As part of his aggressive push to reform the municipal justice system, Senator Declan O’Scanlon (R-Monmouth) introduced legislation today that would require municipalities to be more transparent in reporting penalties imposed at the local level.
As part of his aggressive push to reform the municipal justice system, Sen. Declan O’Scanlon has introduced legislation that would require municipalities to be more transparent in reporting penalties imposed at the local level. (©iStock)
“You can’t improve what you can’t measure,” said O’Scanlon. “When towns use the justice system as a means of raising revenue, they erode the public’s trust in government. Our local police and courts should not be used as ATM’s by misguided municipal officials. I’ve been vocal about my attempts to reform our municipal court system. This is another step of many that the Legislature must undertake to address the critical issues here.”
Two weeks ago, O’Scanlon introduced a package of three bills aimed at reforming several of the problems highlighted in a municipal court report issued by the State Supreme Court this summer. This bill is another piece of the package.
O’Scanlon’s intent is to centralize basic data regarding which penalties are being levied at the local level. Currently, information regarding local penalties is siloed in several areas of government.
The new bill in this legislative package would require municipalities to report the types of violations; the monetary penalty amount or range prescribed by ordinance; and the number of occurrences of each type of violation.
“As things stand now, we’d have to do a full-blown investigation to compare infractions in several towns. The State Police keep track of moving violations and criminal charges. The judiciary keeps track of how much was paid for certain offenses. Only the municipalities keep track of the ordinance violations. This isn’t transparent and it’s not an effective way to identify who the bad actors actually are.”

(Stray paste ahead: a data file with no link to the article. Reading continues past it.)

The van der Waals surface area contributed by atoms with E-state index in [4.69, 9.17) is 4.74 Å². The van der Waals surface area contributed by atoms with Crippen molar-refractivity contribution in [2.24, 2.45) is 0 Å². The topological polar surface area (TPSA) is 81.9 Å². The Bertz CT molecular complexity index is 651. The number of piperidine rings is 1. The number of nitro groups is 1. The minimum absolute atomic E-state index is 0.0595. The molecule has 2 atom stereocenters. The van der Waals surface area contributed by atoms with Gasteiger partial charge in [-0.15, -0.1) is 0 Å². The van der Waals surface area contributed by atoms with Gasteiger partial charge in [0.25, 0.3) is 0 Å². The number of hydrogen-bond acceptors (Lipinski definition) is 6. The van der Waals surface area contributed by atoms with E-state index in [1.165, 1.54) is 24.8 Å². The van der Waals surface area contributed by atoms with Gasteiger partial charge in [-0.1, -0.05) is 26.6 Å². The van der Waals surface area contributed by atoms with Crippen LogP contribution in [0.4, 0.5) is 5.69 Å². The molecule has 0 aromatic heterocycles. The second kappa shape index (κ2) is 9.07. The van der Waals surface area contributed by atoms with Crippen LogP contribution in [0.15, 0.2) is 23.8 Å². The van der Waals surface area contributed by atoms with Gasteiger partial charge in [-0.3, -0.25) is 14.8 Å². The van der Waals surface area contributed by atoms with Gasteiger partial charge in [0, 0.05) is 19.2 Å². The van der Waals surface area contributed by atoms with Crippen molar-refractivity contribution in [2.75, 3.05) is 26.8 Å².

O’Scanlon’s bill would also hold municipalities accountable for a failure to comply with reporting. In the event that a municipality does not timely submit information to the State, the legislation creates an affirmative defense for anyone issued a ticket that they need not pay more than $25 until the Department of Community Affairs certifies that the town has become compliant.
“High School sports teams do a better job of keeping and reporting statistics for their respective leagues than municipalities do reporting to the State and their residents. We should be able to easily compare municipal efficacy rates for enforcement actions and aggregate all the information for that comparison,” O’Scanlon said.
“This information is basic and should be made readily available for both the public and policymakers. It is essential for identifying predatory municipal governments that force their police and courts to carry out injustice. No fair and transparent government should oppose the release or aggregation of this information. We have much more work to do and I am continuing to research and draft other measures necessary to address the critical–and massive–issue of municipal justice reform.” O’Scanlon concluded.